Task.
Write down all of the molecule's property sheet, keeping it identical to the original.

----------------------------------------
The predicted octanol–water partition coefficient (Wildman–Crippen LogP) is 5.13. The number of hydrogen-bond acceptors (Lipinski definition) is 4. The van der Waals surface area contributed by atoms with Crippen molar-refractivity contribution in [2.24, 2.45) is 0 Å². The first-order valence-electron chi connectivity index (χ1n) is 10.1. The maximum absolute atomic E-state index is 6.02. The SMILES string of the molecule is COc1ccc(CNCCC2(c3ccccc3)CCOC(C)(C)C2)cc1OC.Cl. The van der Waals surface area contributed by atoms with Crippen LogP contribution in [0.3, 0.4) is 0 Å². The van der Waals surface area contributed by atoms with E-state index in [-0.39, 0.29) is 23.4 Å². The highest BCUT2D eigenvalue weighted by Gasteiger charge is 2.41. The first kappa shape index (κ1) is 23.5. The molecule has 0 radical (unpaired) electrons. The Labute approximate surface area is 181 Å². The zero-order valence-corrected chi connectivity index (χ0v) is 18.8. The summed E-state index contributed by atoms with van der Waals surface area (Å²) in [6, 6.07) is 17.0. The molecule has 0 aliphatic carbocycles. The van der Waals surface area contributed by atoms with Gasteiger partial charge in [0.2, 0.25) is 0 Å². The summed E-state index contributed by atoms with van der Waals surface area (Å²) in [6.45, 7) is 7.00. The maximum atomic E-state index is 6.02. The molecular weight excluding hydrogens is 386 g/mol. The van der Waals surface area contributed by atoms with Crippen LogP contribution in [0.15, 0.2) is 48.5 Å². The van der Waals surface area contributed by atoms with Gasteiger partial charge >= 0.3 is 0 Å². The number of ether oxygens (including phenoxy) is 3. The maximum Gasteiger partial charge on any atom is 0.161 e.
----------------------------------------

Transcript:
The predicted octanol–water partition coefficient (Wildman–Crippen LogP) is 5.13. The number of hydrogen-bond acceptors (Lipinski definition) is 4. The van der Waals surface area contributed by atoms with Crippen molar-refractivity contribution in [2.24, 2.45) is 0 Å². The first-order valence-electron chi connectivity index (χ1n) is 10.1. The maximum absolute atomic E-state index is 6.02. The SMILES string of the molecule is COc1ccc(CNCCC2(c3ccccc3)CCOC(C)(C)C2)cc1OC.Cl. The van der Waals surface area contributed by atoms with Crippen LogP contribution in [0.3, 0.4) is 0 Å². The van der Waals surface area contributed by atoms with E-state index in [-0.39, 0.29) is 23.4 Å². The highest BCUT2D eigenvalue weighted by Gasteiger charge is 2.41. The first kappa shape index (κ1) is 23.5. The molecule has 0 radical (unpaired) electrons. The Labute approximate surface area is 181 Å². The zero-order valence-corrected chi connectivity index (χ0v) is 18.8. The summed E-state index contributed by atoms with van der Waals surface area (Å²) in [6, 6.07) is 17.0. The molecule has 0 aliphatic carbocycles. The van der Waals surface area contributed by atoms with Gasteiger partial charge in [0.2, 0.25) is 0 Å². The summed E-state index contributed by atoms with van der Waals surface area (Å²) in [6.45, 7) is 7.00. The maximum atomic E-state index is 6.02. The molecular weight excluding hydrogens is 386 g/mol. The van der Waals surface area contributed by atoms with Crippen LogP contribution in [0.15, 0.2) is 48.5 Å². The van der Waals surface area contributed by atoms with Gasteiger partial charge >= 0.3 is 0 Å². The number of ether oxygens (including phenoxy) is 3. The maximum Gasteiger partial charge on any atom is 0.161 e.